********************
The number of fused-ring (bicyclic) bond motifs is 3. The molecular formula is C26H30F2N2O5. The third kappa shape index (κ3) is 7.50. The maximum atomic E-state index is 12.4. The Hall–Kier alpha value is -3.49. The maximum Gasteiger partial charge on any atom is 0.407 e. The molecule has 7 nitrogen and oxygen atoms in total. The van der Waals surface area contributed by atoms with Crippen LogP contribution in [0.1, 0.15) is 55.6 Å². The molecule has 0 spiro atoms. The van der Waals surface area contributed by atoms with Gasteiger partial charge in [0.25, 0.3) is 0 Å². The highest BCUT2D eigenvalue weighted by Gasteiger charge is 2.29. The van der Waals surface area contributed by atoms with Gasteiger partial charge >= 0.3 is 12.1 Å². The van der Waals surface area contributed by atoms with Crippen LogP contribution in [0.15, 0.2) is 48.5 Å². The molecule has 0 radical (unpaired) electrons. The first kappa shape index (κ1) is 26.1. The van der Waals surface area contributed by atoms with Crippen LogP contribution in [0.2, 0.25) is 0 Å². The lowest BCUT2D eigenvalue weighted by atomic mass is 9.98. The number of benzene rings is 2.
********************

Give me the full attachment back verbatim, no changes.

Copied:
The number of fused-ring (bicyclic) bond motifs is 3. The molecular formula is C26H30F2N2O5. The third kappa shape index (κ3) is 7.50. The maximum atomic E-state index is 12.4. The Hall–Kier alpha value is -3.49. The maximum Gasteiger partial charge on any atom is 0.407 e. The molecule has 7 nitrogen and oxygen atoms in total. The van der Waals surface area contributed by atoms with Crippen LogP contribution in [0.1, 0.15) is 55.6 Å². The molecule has 0 spiro atoms. The van der Waals surface area contributed by atoms with Gasteiger partial charge in [0.25, 0.3) is 0 Å². The highest BCUT2D eigenvalue weighted by Gasteiger charge is 2.29. The van der Waals surface area contributed by atoms with Gasteiger partial charge >= 0.3 is 12.1 Å². The van der Waals surface area contributed by atoms with Crippen LogP contribution in [0.15, 0.2) is 48.5 Å². The molecule has 0 radical (unpaired) electrons. The first kappa shape index (κ1) is 26.1. The van der Waals surface area contributed by atoms with Crippen LogP contribution in [0.2, 0.25) is 0 Å². The lowest BCUT2D eigenvalue weighted by atomic mass is 9.98. The number of benzene rings is 2.